Extracts from Danila’s letters

I am very glad to receive your letter. The last news from summer. The depressing picture of the great land […] has become incomprehensible to me again. Glad to share a smile with everyone. Inevitably we’ll see each other soon – in IK-17 or on the outside. I’ve learned to believe in the inevitability of everything that is not subject to the logic of nature. But I’m convinced there’s a good chance. We’ll talk about everything there. Tell me about the smell of the thyme.

I’ve found a surprising peace in myself. I’m amazed at how much can be achieved by kindness and politeness, even if it seems misplaced. If one stays firm. Wounded in the soul: why the Blessed One’s verse “I do not bite the dead for parting” stung the heart of a murderous public, but proved utterly indifferent to “colleagues”. No one cares about [Ales] Ryazanov’s death.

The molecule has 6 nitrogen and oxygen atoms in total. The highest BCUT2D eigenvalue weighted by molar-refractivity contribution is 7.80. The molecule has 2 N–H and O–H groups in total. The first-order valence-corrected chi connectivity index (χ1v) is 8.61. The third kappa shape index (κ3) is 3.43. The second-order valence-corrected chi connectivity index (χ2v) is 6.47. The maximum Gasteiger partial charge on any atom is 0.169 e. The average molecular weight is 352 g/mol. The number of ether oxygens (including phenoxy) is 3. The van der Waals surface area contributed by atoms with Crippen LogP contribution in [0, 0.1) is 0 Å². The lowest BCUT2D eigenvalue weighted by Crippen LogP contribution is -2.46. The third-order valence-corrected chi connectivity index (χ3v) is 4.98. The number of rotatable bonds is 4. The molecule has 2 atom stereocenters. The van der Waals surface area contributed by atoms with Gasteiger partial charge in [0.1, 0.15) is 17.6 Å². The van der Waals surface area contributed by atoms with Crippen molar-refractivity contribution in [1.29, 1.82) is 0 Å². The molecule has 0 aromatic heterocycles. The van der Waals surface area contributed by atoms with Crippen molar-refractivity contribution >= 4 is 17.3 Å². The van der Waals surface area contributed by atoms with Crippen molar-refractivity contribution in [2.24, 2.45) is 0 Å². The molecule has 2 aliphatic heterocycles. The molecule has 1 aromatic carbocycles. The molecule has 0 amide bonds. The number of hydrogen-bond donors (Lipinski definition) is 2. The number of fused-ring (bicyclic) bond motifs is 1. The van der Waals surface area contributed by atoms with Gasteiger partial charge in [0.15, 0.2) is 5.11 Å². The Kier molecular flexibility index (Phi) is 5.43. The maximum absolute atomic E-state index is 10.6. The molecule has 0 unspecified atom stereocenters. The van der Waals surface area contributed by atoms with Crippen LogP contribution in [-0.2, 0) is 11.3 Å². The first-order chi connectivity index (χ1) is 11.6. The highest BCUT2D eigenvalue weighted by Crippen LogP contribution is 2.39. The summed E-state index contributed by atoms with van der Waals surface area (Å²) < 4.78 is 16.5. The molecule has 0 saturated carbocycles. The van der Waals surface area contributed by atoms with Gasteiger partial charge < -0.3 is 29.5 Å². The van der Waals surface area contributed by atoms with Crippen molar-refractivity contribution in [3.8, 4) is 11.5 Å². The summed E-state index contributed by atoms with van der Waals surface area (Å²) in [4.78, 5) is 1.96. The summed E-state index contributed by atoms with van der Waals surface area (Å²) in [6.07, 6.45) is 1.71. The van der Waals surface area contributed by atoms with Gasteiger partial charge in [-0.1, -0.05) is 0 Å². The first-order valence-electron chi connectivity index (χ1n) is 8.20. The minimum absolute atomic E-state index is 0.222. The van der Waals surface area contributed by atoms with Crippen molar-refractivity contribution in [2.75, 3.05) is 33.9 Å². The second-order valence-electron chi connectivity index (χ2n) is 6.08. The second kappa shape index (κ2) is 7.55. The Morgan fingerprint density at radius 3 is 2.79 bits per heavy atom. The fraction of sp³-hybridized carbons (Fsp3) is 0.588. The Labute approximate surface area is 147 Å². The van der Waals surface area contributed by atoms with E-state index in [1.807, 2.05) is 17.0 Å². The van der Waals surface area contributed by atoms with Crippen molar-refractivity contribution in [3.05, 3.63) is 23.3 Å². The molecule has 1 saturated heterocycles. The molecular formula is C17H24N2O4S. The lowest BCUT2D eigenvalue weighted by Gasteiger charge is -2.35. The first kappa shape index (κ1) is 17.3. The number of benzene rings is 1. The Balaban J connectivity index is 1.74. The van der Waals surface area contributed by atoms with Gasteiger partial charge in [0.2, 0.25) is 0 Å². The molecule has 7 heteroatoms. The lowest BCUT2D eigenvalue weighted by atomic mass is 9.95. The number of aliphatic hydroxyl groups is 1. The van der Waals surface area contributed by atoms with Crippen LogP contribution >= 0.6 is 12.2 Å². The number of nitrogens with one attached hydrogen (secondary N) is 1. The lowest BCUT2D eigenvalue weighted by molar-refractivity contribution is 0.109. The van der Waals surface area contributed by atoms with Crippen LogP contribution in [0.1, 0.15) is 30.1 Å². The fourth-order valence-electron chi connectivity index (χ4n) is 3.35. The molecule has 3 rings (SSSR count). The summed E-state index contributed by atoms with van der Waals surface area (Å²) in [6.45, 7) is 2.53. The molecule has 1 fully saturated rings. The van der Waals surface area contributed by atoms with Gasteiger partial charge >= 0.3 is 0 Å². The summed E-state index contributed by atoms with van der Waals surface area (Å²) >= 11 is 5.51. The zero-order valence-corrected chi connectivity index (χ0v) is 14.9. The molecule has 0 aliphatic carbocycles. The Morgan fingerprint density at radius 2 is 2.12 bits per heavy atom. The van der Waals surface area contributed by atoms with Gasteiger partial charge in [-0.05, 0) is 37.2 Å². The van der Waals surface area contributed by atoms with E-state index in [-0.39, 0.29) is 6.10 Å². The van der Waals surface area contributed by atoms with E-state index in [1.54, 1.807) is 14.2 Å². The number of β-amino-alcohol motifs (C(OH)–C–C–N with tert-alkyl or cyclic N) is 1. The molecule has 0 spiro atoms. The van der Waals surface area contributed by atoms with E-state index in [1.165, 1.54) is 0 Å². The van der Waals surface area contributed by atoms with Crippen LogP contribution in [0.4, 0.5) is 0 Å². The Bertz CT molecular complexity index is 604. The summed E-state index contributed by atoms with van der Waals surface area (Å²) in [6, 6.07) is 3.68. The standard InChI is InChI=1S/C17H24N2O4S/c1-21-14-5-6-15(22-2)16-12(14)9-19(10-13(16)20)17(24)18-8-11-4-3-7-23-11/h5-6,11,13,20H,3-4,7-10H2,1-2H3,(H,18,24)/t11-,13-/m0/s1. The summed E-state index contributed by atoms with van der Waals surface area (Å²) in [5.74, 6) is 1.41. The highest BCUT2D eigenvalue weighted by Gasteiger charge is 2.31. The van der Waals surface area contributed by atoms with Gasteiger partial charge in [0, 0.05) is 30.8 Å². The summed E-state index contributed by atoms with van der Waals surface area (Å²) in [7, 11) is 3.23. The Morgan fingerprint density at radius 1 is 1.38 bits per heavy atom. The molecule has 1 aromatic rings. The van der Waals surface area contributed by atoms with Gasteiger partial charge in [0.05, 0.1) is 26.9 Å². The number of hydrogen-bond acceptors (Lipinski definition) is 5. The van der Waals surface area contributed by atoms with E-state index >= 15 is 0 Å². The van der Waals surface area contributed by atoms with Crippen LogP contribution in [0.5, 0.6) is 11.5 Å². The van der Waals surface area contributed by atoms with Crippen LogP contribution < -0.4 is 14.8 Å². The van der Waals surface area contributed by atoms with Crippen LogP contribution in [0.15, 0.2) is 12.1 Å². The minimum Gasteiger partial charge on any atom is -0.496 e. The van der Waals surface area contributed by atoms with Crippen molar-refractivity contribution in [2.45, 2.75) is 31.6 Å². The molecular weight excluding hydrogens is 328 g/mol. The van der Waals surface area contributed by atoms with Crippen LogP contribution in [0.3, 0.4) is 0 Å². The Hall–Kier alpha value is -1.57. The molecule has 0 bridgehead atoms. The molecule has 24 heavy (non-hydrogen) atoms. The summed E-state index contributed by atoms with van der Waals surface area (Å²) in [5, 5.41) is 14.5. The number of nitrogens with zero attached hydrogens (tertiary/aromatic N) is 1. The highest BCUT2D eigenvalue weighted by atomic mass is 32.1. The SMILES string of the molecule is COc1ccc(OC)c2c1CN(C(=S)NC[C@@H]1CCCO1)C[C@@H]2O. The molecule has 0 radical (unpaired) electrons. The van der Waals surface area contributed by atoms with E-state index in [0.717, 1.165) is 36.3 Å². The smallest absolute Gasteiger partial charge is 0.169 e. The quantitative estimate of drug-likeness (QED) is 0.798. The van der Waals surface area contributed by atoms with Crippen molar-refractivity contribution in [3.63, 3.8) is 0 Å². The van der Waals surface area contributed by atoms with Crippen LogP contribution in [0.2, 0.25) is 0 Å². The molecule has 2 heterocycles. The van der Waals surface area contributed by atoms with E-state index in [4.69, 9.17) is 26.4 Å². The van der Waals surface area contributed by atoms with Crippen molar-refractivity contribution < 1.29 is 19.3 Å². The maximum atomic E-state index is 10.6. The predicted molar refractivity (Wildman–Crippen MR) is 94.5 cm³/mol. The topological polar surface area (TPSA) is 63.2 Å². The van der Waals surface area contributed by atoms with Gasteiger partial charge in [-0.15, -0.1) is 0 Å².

It’s just under two weeks until the trial. A couple of weeks more and finally this uncertainty, which has been haunting me for more than half a year, will be gone. It’s like sitting in total darkness in a locked cage. And you try to guess where your first step will take you when it opens. When I got to [the prison in] Mogilev, I thought everything was over. And I perceived my sentence with amazing clarity. But then I heard these rumours [that we could all be pardoned]. That’s all – you don’t believe it, but you wait. Everything that happens only fuels [the rumours]. And no one comes forward to dispel them. The idea [of being pardoned] is surprisingly coherent in its logic. And even my intuition – which has always bailed me out in such moments and situations – is either silent or tells me to get ready for something good. It was to be a delightful failure that would end up hitting the spirit. Especially those who have not had time to understand that this is not 2010 [when presidential elections were also held]. Things are big. And that our timeline isn’t just scary numbers. But how can one understand such a thing?